Thursday, December 12, 2013


Following the invasion of Paris in June 1940, the rest of Europe and the United States were cut off from French couture for four years. During the previous decade, American fashion designers had begun to develop a distinctive style, focusing on easy-to-wear, modern clothing as opposed to the elaborate and elite confections of Paris. Practicality was one prominent characteristic, and resulted in the use of easy-care-fabrics, adaptable styles, and capsule wardrobes with elements that could be interchanged.
The work of New york-based, ready-to-wear designers was promoted as symbolic of American values such as democracy, pioneer spirit, and a pragmatic approach to life.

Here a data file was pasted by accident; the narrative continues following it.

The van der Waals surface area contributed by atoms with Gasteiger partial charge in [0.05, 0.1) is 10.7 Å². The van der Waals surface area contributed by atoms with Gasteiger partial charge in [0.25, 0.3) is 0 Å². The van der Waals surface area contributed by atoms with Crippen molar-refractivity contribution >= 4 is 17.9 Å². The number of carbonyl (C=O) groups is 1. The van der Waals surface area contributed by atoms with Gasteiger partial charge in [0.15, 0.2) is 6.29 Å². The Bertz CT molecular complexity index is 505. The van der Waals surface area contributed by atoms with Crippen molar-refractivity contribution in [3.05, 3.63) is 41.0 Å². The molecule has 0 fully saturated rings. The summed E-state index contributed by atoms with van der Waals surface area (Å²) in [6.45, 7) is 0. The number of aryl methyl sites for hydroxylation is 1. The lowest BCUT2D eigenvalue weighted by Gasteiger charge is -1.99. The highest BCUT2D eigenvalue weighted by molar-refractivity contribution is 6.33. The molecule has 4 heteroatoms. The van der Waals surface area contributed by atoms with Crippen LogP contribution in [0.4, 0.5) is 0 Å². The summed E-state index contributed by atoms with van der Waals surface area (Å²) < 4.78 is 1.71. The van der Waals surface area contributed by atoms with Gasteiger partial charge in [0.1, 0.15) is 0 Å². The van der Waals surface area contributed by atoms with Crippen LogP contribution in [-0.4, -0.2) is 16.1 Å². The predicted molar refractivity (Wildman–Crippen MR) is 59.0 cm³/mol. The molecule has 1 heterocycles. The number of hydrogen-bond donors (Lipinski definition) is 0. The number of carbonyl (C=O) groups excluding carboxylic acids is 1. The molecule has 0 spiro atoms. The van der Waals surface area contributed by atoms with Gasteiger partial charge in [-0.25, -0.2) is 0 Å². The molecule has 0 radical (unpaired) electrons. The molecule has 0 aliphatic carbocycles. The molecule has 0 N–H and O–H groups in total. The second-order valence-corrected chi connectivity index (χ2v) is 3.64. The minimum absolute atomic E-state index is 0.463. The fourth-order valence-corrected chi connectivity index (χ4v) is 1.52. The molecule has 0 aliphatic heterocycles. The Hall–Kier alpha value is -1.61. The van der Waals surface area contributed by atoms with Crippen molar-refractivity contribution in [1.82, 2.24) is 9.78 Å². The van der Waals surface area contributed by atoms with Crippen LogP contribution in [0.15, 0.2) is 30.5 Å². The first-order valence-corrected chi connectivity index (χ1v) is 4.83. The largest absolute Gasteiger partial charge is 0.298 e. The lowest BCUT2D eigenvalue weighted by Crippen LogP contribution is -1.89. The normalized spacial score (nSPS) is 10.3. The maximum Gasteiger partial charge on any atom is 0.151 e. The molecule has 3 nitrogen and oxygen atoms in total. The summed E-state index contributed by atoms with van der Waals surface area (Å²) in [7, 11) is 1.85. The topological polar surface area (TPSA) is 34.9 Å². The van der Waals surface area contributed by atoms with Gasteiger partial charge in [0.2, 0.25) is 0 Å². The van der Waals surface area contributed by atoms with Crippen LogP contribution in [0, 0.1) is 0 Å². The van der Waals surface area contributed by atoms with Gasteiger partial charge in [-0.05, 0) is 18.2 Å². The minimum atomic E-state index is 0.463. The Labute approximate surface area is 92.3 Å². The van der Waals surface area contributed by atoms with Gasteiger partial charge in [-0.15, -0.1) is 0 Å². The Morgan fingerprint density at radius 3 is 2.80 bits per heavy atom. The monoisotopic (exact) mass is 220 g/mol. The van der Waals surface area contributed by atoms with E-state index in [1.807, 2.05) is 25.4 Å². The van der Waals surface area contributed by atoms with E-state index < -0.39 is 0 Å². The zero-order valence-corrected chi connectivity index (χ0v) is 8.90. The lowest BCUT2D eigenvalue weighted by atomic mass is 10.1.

The creator of the “American Look”, Claire McCardell (1905 – 1958) is considered one of the most significant designers of contemporary women’s wear. In an era when most fashion was influenced by Parisian haute couture, she drafted practical yet elegant pieces, tailored to fit a modern American lifestyle.
From the 1930s to the 1950s, she was known for designing functional, affordable, and stylish women’s sportswear within the constraints of mass-production, and is today acknowledged as the creator of the "American Look", a democratic and casual approach to fashion that rejected the formality of French couture.




1955-Chagall print

1 comment:

  1. This is so beautiful! I love reading about designers and the history of wonderful clothing!


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